Why Is The World Like This? Guest Poetry Blog Series # 14 – Part Two – American Poet Christopher Locke Features American Poet Denis Johnson

American poet and novelist Denis Johnson (1949-2017). Photo Credit: Cindy Lee Johnson

Guest Blog Post by Christopher Locke, June 22nd, 2023


The world will burst like an intestine in the sun,
the dark turn to granite and the granite to a name,
but there will always be somebody riding the bus
through these intersections strewn with broken glass
among speechless women beating their little ones,
always a slow alphabet of rain
speaking of drifting and perishing to the air,
always these definite jails of light in the sky
at the wedding of this clarity and this storm
and a woman’s turning—her languid flight of hair
traveling through frame after frame of memory
where the past turns, its face sparking like emery,
to open its grace and incredible harm
over my life, and I will never die.

Denis Johnson from The Throne of the Third Heaven of the Nations Millennium General Assembly: Poems Collected and New, Harper Perennial, 1995

What I write about is really the dilemma of living in a fallen world, and asking: Why is it like this if there’s supposed to be a God?”—Denis Johnson from A Bookworm’s World, May 8th, 2009

Before American writer Denis Johnson went supernova with his cult classic short story collection Jesus’ Son, and years before his meditation on the Vietnam War, the novel Tree of Smoke won the National Book Award, Johnson was a simple poet blowing his mind out with drugs and alcohol by the age of 19.

Johnson’s father was a State Department employee for the U.S. Government and Johnson had travelled the world throughout his youth, and this restlessness revealed itself in much of his poetry and prose: Johnson wrote and published his first book of poems at age 20 (The Man Among the Seals) in 1969 and went on to produce three subsequent collections of poetry: Inner Weather (1976), The Incognito Lounge and Other Poems (selected for the National Poetry Series, 1982), and The Throne of the Third Heaven of the Nations Millennium General Assembly: Poems Collected and New (1995).

Denis Johnson was in love with the helplessly dark—the fringe society that echoed danger and desperation as a way of life. But even though he felt a connection with suffering, his poems dichotomized this position by their use of surprising and beautiful images, their existential cries that made hope seem more than myth. You can see this so clearly in “Passengers”, featured above and in this poem below:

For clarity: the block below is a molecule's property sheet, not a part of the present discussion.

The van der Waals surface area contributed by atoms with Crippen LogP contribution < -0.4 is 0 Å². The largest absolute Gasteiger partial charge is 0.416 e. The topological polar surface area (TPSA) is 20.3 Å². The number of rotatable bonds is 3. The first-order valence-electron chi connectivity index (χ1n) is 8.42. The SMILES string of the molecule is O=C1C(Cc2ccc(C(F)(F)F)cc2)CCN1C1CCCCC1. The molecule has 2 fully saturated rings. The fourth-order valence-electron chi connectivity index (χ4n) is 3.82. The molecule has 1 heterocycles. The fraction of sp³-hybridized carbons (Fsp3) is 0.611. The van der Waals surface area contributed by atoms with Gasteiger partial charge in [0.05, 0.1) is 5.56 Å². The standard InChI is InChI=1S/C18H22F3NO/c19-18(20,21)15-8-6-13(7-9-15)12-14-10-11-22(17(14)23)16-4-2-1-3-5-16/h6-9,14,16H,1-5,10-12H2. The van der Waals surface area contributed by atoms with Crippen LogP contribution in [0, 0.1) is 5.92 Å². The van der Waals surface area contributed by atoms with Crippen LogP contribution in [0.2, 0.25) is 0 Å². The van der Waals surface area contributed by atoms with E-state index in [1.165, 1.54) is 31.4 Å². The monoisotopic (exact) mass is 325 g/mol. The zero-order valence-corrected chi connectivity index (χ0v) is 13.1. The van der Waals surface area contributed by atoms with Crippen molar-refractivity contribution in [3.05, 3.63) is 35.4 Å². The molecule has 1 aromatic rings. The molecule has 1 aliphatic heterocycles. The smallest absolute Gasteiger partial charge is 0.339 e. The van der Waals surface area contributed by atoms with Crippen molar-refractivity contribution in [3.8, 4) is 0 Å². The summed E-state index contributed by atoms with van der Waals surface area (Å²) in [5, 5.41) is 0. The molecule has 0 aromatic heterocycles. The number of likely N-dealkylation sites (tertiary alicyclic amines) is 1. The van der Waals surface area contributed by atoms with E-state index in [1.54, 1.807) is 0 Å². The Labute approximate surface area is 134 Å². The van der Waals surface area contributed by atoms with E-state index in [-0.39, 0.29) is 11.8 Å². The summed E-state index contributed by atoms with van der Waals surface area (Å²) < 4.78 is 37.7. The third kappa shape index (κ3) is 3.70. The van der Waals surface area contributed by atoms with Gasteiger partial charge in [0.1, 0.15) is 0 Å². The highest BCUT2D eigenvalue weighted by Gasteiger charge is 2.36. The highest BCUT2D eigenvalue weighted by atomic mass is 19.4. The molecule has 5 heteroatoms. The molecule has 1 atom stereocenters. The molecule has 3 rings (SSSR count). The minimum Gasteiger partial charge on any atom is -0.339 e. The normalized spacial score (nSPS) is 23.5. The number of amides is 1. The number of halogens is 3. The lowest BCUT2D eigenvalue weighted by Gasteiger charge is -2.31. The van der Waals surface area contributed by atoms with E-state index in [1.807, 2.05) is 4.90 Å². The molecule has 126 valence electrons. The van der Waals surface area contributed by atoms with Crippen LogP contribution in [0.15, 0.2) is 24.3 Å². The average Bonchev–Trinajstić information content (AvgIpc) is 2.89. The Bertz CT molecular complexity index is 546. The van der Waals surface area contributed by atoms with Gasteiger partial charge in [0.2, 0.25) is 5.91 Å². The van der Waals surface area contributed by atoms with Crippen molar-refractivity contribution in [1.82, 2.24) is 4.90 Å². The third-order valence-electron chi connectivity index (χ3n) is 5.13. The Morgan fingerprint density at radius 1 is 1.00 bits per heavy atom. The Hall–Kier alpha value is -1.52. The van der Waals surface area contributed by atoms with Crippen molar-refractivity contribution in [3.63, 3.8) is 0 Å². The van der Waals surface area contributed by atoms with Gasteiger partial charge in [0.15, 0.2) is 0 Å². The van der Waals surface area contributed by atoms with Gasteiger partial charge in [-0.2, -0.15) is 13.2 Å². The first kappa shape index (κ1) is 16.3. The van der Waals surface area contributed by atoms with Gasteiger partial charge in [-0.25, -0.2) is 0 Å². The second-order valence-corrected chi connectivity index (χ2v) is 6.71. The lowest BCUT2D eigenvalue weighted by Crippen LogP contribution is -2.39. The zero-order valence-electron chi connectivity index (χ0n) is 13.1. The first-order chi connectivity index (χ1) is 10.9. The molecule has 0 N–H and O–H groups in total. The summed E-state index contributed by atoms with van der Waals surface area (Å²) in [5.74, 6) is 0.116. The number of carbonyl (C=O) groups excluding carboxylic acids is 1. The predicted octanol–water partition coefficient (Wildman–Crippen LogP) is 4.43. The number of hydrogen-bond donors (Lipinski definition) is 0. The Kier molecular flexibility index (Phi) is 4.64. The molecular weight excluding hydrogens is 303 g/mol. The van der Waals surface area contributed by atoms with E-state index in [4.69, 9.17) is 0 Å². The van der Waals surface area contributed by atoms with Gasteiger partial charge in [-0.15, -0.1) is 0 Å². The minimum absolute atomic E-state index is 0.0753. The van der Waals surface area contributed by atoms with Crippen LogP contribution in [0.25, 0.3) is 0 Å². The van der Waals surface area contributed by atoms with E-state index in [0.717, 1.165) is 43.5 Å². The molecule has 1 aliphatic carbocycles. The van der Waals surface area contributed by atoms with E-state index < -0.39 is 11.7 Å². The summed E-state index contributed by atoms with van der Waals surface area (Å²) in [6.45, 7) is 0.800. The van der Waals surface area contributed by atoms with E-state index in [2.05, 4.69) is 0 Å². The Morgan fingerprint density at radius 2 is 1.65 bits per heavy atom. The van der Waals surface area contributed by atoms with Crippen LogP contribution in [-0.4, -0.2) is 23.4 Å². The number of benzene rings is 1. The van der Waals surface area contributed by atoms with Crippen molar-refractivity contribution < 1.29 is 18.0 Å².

Quickly Aging Here


nothing to drink in
the refrigerator but juice from
the pickles come back
long dead, or thin
catsup. i feel i am old

now, though surely i
am young enough? i feel that i have had
winters, too many heaped cold

and dry as reptiles into my slack skin.
i am not the kind to win
and win.
no i am not that kind, i can hear

my wife yelling, “goddamnit, quit
running over,” talking to
the stove, yelling, “i
mean it, just stop,” and i am old and


i wonder about everything: birds
clamber south, your car
kaputs in a blazing, dusty
nowhere, things happen, and constantly you

wish for your slight home, for
your wife’s rusted
voice slamming around the kitchen. so few

of us wonder why
we crowded, as strange,
monstrous bodies, blindly into one
another till the bed

choked, and our range
of impossible maneuvers was gone,
but isn’t it because by dissolving like so
much dust into the sheets we are crowding

south, into the kitchen, into

Denis Johnson, ibid

Johnson erroneously believed in order to write about this hard world required that he live it; he was hospitalized several times for drugs and alcohol dependency and was married three times. Finally achieving sobriety in the 1980s, Johnson went on to produce some of his best and most distinguished work. Yet still, his vision of finding grace and giving voice to the marginalized and the broken remained. Denis Johnson died of liver cancer in 2017 at the age of 67; his poems remain as both testaments to loss and the possibility of life.


The towels rot and disgust me on this damp
peninsula where they invented mist
and drug abuse and taught the light to fade,
where my top-quality and rock-bottom heart
cried because I’ll never get to kiss
your famous knees again in a room made
vague by throwing a scarf over a lamp.
Things get pretty radical in the dark:
the sailboats on the inlet sail away;
the provinces of actuality
crawl on the sea; the dusk now tenderly
ministers to the fallen parking lots—
the sunset instantaneous on the fenders,
memory and peace . . . the grip of chaos . . .

Denis Johnson, ibid

By Christopher Locke, June, 2023

For more biographical details of Johnson’s remarkable life please click here.

One Comment

  1. Posted June 23, 2023 at 12:31 am | Permalink

    Another poet killing himself slowly. I recall John Lent talking about alcohol use among poets and how many were destroyed by their addictions.

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